Employees will always react to change...positive or negative reactions. It doesn’t matter if the change is major or if it’s a minor change to a process. People react! So how do you as a manager handle your team’s reaction to a change?

Before you can evaluate your team’s reactions, you first need to become aware of your own reactions.

==>How Are You Reacting to Change?

-Do you support the change 100%?

-If not, why? You may have no choice but to implement a change. How do you motivate your staff when you are not entirely behind it? It’s important to understand your own reactions, as they will permeate all your efforts to get your team on board.

-If the change is companywide, never express to your staff that “the senior management” wants this done now. Why? You are sending several messages to your team….you are not behind it and you don’t take full responsibility for your role as their manager. The latter is a habit your staff will quickly pick up.

-You may feel that there is too much work and it feels like a luxury to stop and reflect on your staff’s reactions. Your team is here to work, so they need to get on board quickly. Though I do agree that businesses need to move quickly in this competitive environment, it’s important to add to the planning stage how employees may react to this change. Without an understanding of your team’s potential reaction, you may not successfully implement the change. Remember change occurs at the employee level.

-What is your response to your employee’s reactions? Are you annoyed, do you judge them for reacting, or are you accepting and understand that people react.

-Are you knowledgeable about the business reasons for the change? Managers are strapped for time and have many responsibilities, so they don’t always get all of the details. Employees will recognize that information is missing... and will fill in the blanks...so be informed.

==>How to Support Your Team Members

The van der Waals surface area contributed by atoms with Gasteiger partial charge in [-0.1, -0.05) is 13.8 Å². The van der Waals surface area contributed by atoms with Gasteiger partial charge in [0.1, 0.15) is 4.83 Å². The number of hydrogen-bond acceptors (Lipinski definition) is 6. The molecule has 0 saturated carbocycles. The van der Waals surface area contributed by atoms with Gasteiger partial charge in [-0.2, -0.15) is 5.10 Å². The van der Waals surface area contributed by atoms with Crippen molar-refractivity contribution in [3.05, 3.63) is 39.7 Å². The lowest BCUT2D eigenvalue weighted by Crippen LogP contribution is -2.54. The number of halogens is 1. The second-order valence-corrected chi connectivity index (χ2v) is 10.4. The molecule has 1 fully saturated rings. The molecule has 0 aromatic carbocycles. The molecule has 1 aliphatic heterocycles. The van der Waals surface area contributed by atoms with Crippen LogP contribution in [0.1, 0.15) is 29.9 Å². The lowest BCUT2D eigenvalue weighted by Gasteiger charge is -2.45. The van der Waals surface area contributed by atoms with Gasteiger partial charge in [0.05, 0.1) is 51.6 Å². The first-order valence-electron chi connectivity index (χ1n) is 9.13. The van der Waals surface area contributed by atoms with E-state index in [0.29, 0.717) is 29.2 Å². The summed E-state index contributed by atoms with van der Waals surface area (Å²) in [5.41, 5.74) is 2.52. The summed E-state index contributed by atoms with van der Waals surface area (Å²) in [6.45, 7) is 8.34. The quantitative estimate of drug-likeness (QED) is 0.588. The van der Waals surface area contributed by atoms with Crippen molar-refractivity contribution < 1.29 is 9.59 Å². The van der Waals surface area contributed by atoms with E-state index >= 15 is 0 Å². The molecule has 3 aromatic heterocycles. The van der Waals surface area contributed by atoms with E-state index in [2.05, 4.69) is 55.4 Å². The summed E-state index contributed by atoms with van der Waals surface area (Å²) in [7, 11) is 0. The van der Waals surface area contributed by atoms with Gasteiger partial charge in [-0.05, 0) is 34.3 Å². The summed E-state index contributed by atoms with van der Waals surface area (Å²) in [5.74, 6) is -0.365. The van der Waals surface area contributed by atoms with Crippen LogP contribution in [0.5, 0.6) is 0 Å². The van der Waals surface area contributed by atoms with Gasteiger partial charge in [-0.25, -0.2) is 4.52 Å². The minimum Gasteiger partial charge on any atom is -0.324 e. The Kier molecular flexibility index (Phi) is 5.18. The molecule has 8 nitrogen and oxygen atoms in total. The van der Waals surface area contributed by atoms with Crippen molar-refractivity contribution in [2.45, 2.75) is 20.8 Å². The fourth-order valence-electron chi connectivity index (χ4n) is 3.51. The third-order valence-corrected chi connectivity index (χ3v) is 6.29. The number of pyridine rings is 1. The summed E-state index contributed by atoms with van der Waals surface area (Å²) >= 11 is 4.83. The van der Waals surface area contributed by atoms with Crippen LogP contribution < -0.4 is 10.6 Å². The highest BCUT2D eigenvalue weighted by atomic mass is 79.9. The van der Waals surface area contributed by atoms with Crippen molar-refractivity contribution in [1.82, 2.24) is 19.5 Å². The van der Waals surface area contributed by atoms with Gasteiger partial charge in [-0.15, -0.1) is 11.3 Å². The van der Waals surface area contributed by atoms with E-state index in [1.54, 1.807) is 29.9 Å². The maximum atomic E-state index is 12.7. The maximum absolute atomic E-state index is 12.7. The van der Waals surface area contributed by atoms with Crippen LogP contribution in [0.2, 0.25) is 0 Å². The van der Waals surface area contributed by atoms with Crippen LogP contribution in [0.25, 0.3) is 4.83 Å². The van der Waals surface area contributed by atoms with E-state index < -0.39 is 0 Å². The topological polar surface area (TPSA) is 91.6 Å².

Some individuals fast track changes; others need to handle each step deliberately.

-As employees become aware that there is a change brewing, communicate to them as soon as possible. The grapevine is very powerful and disruptive, so it’s smart to decrease potential negative responses.

-Make a list of all your employees and assess who is potentially impacted and how they may react to the change. Find your champion, as well as your greatest resister. Both of them will be your partners in creating change…though for different reasons. Your champions will help promote the change. Your resisters will help you with the design of the change and communication.

-Try to include your staff members in the process…gather their concerns as soon as possible. They may also have important points to add to the change process.

-Create a communication plan right from the beginning and keep adding important messages to send out.

-Let them know that changes will evolve and you will inform them along the way.

-Stress the benefits to them and let them know how this change will make it easier for them.

-Listen to them…listen to their concerns, their fears, their input.

==>Watch for Obvious and Subtle Resistances

Employees have different styles in resisting change. If you anticipate ahead of time potential areas of resistance, you can create a solution to handle the situation.

-The employee who seems on board, but never is able to implement the change.

-Employee is still confused about what to do even though you or someone else have given them instructions several times.

-How does the employee respond to the change….actively asking questions or passively accepting the change?

-Are they challenging the change…it doesn’t make sense to them.

-Do they have a low tolerance to change? Any change creates anxiety for them.

-Do they have a limited view of why the change is necessary…only see how it affects them?

-Talk negatively to other employees about the change.

Since change occurs regularly in the workplace, you have probably handled situations with employees around change. The more analysis you can do upfront helps you communicate the change in an effective and productive manner.

Author's Bio: 

Pat Brill is the author of the blog “Managing Employees” (www.ManagingEmployees.net), “The Secrets of a Successful Time Manager” (www.SuccessfulTimeManager.com) and “Manager’s Guide to Performance Improvement.” (www.GuideToPerformance.com) You can reach Pat at pat@TheInfoCrowd.com